julia child, mastering the art of french cooking, julie powell, french cuisine

They Don’t Call it TOP Sirloin for Nothin’!


Audio clip: Adobe Flash Player (version 9 or above) is required to play this audio clip. Download the latest version here. You also need to have JavaScript enabled in your browser.

“The only time to eat diet food is while you’re waiting for the steak to cook.” – Julia Child

Sometimes there’s nothing better than a thick juicy steak, so that’s what we had last night to bring our wonderful 3-day weekend to a close. I made Julia’s Biftek Saute Bercy (pan-broiled steak with shallot and white wine sauce) with a side of Pommes de Terre Sautees (potatoes sauteed in butter) and corn on the cob. All I can say is, STOP THE PRESSES! HOLD EVERYTHING!! Whatever you were planning on making for dinner tonight, you may as well just set it all aside because THIS, my friends, is what you need to make instead. I kid you not – this recipe blew me away, and I can promise you’ll have the same reaction. Here’s how it went…

Potato Olives?

I steamed the corn on the cob – no big thing here. While those were cooking away, I turned my attention to the potatoes because I knew they would take longer than the steak. I peeled about a pound of potatoes, then paused at Julia’s next direction. I had to read it a few times, and even then I had to get a second opinion from Ben to determine how I was supposed to interpret these instructions. Julia called for me to cut the potatoes into “elongated olive shapes”. This turned out to be trickier than I thought it would be – I spent the next ten minutes with a sharp knife, whittling away at these potatoes as though they were blocks of wood. Trying not to be wasteful, I quartered each potato and worked to make each fourth into a round oval shape – in retrospect, I was probably just supposed to cut one whole potato into one olive shape, but that would have been a lot of waste, so I don’t feel too badly about the way I handled this task. Besides, in the end, they turned out fine, so whatever.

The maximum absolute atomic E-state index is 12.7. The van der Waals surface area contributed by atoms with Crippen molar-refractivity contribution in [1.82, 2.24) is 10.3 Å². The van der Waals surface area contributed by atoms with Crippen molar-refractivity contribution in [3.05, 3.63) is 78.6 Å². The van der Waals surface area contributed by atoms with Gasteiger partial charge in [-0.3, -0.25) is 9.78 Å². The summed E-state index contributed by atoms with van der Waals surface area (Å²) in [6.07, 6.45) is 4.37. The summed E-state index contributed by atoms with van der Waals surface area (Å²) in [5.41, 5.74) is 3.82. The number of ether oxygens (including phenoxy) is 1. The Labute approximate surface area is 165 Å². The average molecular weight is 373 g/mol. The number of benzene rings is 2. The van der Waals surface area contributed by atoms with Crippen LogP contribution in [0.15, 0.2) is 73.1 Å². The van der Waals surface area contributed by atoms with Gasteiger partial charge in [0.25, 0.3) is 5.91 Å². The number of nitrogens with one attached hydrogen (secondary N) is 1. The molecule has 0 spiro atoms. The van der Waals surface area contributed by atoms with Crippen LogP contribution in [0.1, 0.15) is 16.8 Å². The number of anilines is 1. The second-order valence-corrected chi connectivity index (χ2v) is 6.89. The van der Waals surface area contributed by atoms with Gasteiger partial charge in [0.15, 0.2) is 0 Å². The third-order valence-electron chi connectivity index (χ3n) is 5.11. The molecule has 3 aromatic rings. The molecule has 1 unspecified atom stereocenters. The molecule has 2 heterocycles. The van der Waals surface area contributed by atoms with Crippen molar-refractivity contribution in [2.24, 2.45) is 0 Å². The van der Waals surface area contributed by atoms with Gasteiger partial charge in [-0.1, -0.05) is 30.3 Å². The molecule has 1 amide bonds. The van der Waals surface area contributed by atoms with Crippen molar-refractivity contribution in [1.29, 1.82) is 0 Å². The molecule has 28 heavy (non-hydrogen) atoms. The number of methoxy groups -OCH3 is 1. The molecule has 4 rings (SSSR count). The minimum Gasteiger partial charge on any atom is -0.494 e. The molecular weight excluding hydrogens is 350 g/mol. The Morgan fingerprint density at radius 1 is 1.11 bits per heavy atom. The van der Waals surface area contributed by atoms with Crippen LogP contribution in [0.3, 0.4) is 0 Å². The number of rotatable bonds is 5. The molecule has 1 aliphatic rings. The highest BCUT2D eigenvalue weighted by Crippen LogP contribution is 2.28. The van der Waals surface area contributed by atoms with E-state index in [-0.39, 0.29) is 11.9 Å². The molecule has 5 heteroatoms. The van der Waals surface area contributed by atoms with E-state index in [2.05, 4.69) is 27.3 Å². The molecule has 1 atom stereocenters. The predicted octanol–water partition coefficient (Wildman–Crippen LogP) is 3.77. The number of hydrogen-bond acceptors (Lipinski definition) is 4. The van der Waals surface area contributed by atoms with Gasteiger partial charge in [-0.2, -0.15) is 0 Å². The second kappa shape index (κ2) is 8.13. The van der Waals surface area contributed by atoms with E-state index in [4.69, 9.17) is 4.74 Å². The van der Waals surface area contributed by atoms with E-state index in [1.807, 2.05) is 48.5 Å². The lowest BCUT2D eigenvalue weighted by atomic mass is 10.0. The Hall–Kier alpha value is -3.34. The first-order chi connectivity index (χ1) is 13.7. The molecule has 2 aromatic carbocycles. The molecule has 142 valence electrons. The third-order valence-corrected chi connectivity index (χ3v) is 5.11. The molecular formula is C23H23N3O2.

I put some butter and oil into a pan and, when the butter stopped foaming, I tossed in the potato “olives” and let them grow golden brown on one side, then shook the pan to roll the potatoes around and brown another side. I continued this practice for about five minutes, then reduced the heat and put a cover over the pan and let the potatoes cook this way for about 15 minutes (giving the pan an occasional shake to keep the potatoes from burning).

Top Sirloin

While the potatoes cooked, I set to work on cooking the steak. We purchased a huge, beautiful top sirloin from the grocery store yesterday morning, and couldn’t wait to have it for dinner. I tossed some butter and oil into a pan and set the meat (which I first dried with paper towels) into the pan. I let it cook on one side for about five minutes, then turned it to cook the other side. The last time I made meat this way, I followed Julia’s timeline and the meat was waaaay undercooked for our liking. So this time, I let it cook longer than The Book called for – in the end, I was glad I’d done this, because the meat turned out perfect! I cut into it at one point while it was still in the pan and could tell it needed a few more minutes. During that time, I went back to the potatoes, added a little salt and rolled them around in the pan one last time. I drained the fat from the pan, then added a little butter, chives and pepper to flavor the potatoes, gave the pan a good shake and that was that.